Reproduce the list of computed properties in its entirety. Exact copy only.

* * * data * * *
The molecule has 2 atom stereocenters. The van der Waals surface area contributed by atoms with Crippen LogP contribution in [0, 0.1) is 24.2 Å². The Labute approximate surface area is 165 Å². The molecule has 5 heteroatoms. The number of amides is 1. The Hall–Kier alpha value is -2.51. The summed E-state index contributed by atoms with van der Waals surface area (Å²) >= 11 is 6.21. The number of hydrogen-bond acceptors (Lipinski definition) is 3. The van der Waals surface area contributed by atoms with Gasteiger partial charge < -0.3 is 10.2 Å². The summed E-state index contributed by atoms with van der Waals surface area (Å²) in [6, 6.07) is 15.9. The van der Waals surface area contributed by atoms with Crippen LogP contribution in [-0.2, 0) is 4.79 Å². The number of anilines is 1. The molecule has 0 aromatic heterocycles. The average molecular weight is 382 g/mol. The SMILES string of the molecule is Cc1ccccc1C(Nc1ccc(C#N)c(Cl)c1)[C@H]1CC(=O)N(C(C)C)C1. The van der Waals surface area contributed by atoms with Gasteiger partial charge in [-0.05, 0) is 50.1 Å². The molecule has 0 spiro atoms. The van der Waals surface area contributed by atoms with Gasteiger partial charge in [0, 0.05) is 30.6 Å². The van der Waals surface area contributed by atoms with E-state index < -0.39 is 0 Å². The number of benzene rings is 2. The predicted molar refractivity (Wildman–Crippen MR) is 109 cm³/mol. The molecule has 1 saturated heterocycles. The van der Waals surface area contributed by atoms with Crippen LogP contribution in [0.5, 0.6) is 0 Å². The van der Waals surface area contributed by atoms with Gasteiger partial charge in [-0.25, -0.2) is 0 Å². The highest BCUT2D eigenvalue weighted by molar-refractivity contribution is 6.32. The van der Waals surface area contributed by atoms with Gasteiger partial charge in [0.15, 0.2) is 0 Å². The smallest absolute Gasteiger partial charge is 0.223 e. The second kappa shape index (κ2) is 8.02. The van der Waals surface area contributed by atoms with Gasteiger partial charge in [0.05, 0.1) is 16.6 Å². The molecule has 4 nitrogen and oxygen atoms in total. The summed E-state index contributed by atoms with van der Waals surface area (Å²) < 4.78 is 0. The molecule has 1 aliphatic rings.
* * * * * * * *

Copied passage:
The molecule has 2 atom stereocenters. The van der Waals surface area contributed by atoms with Crippen LogP contribution in [0, 0.1) is 24.2 Å². The Labute approximate surface area is 165 Å². The molecule has 5 heteroatoms. The number of amides is 1. The Hall–Kier alpha value is -2.51. The summed E-state index contributed by atoms with van der Waals surface area (Å²) >= 11 is 6.21. The number of hydrogen-bond acceptors (Lipinski definition) is 3. The van der Waals surface area contributed by atoms with Gasteiger partial charge < -0.3 is 10.2 Å². The summed E-state index contributed by atoms with van der Waals surface area (Å²) in [6, 6.07) is 15.9. The van der Waals surface area contributed by atoms with Crippen LogP contribution in [-0.2, 0) is 4.79 Å². The number of anilines is 1. The molecule has 0 aromatic heterocycles. The average molecular weight is 382 g/mol. The SMILES string of the molecule is Cc1ccccc1C(Nc1ccc(C#N)c(Cl)c1)[C@H]1CC(=O)N(C(C)C)C1. The van der Waals surface area contributed by atoms with Gasteiger partial charge in [-0.05, 0) is 50.1 Å². The molecule has 0 spiro atoms. The van der Waals surface area contributed by atoms with Gasteiger partial charge in [0, 0.05) is 30.6 Å². The van der Waals surface area contributed by atoms with E-state index < -0.39 is 0 Å². The number of benzene rings is 2. The predicted molar refractivity (Wildman–Crippen MR) is 109 cm³/mol. The molecule has 1 saturated heterocycles. The van der Waals surface area contributed by atoms with Crippen LogP contribution in [0.5, 0.6) is 0 Å². The van der Waals surface area contributed by atoms with Gasteiger partial charge in [-0.25, -0.2) is 0 Å². The highest BCUT2D eigenvalue weighted by molar-refractivity contribution is 6.32. The van der Waals surface area contributed by atoms with Gasteiger partial charge in [0.15, 0.2) is 0 Å². The smallest absolute Gasteiger partial charge is 0.223 e. The second kappa shape index (κ2) is 8.02. The van der Waals surface area contributed by atoms with Gasteiger partial charge in [0.05, 0.1) is 16.6 Å². The molecule has 4 nitrogen and oxygen atoms in total. The summed E-state index contributed by atoms with van der Waals surface area (Å²) < 4.78 is 0. The molecule has 1 aliphatic rings.